We should not think of this in terms of having to know as much about the Bible and theology as the elder. Rather, evaluate their faithfulness to teach the truth that binds you together as a church. Historically this category of accountability has to do with ensuring the pastors are teaching consistent with the mutually agreed upon statement of faith. In most churches, whenever someone joins the church they are asked to read, consider, and ultimately agree with this document. It is a confessional document that articulates key truths we put forward as binding us together as a church. At the heart of it is the gospel of Jesus Christ.

The church members should regularly evaluate the teaching ministry of the church to ensure it is maintaining the biblical standards.

For example, the Bereans examined the Scriptures to ensure the things spoken by Paul were accurate. This is commended as noble.

“Now these Jews were more noble than those in Thessalonica; they received the word with all eagerness, examining the Scriptures daily to see if these things were so.” (Acts 17:11)

The Philippian church was commended along with their elders and deacons to strive together to guard and defend the gospel.

“Only let your manner of life be worthy of the gospel of Christ, so that whether I come and see you or am absent, I may hear of you that you are standing firm in one spirit, with one mind striving side by side for the faith of the gospel,” (Philippians 1:27)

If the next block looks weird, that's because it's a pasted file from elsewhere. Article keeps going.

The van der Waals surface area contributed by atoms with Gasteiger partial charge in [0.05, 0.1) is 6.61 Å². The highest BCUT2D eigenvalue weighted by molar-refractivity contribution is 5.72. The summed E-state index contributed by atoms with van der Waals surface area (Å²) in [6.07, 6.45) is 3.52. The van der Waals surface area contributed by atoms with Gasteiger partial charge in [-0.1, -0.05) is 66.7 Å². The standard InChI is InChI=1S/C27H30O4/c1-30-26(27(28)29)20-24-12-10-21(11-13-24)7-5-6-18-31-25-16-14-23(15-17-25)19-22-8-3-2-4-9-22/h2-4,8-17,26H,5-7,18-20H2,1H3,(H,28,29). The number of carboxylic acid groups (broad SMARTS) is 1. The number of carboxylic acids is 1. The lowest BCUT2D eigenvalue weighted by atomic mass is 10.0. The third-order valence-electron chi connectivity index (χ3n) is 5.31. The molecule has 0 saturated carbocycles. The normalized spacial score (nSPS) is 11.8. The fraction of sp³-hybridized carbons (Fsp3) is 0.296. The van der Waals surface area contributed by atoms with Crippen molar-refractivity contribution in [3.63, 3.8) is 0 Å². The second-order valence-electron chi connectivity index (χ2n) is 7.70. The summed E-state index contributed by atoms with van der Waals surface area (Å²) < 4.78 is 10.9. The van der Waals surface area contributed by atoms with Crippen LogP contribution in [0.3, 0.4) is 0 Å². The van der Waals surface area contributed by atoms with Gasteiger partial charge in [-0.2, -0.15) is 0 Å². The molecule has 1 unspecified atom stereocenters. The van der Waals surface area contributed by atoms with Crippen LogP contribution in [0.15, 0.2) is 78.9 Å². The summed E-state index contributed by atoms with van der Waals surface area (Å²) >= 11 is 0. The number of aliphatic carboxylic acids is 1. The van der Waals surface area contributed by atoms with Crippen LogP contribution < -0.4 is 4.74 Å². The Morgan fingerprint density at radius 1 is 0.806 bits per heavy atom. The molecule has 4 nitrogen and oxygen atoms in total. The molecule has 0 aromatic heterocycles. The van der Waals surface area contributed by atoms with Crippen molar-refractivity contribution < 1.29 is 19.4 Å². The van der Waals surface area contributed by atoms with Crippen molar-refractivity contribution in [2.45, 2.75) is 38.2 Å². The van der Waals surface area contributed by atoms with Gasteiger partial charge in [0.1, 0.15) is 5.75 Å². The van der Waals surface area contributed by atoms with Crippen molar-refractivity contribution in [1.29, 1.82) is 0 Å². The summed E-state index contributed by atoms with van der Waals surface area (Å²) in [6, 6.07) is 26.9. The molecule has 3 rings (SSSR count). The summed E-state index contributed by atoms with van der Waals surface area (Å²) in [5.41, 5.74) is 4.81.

Paul admonished the Galatian congregation for failing to defend the gospel. He reminds them of their need to continually examine and evaluate the content of the teaching with the plumb line of the gospel. Notice the strong language used.

“I am astonished that you are so quickly deserting him who called you in the grace of Christ and are turning to a different gospel—not that there is another one, but there are some who trouble you and want to distort the gospel of Christ. But even if we or an angel from heaven should preach to you a gospel contrary to the one we preached to you, let him be accursed. As we have said before, so now I say again: If anyone is preaching to you a gospel contrary to the one you received, let him be accursed.” (Galatians 1:6–9)

These are just a few examples that show how the apostles reminded the congregations to ensure they were doing their part to ensure the purity of doctrine and the preservation of the gospel in the church.

Much like the evaluation of life, the watching of doctrine is not so much the work of a private investigator but of an invested and engaged member who loves the truth of Scripture and labors for it to be faithfully heralded.

Agenda of Christ

In a healthy church, the relationship between elders and church members is characterized by trust. Both members and elders extend trust to one another knowing full well they are fallen, sinners who need grace. Members should love God and his Word so much that they love, respect, and honor those who faithfully teach it to them (1 Thessalonians 5:12-13; 1 Timothy 5:17; Heb. 13:7). In this healthy relationship, there is a willingness to obey and submit to the elders’ teaching and leadership (Hebrews 13:17).

A healthy church will also realize that there is another leader above the local church elders; the Lord Jesus Christ is the head of the church (Col. 1:18). Therefore, the members along with the elders, labor under his gaze longing for his approval. We all do our part to pay attention to what is being taught and how we all are living. This loving intimacy can only be achieved when we set aside ourselves, and together, put forward the agenda of Christ in his church.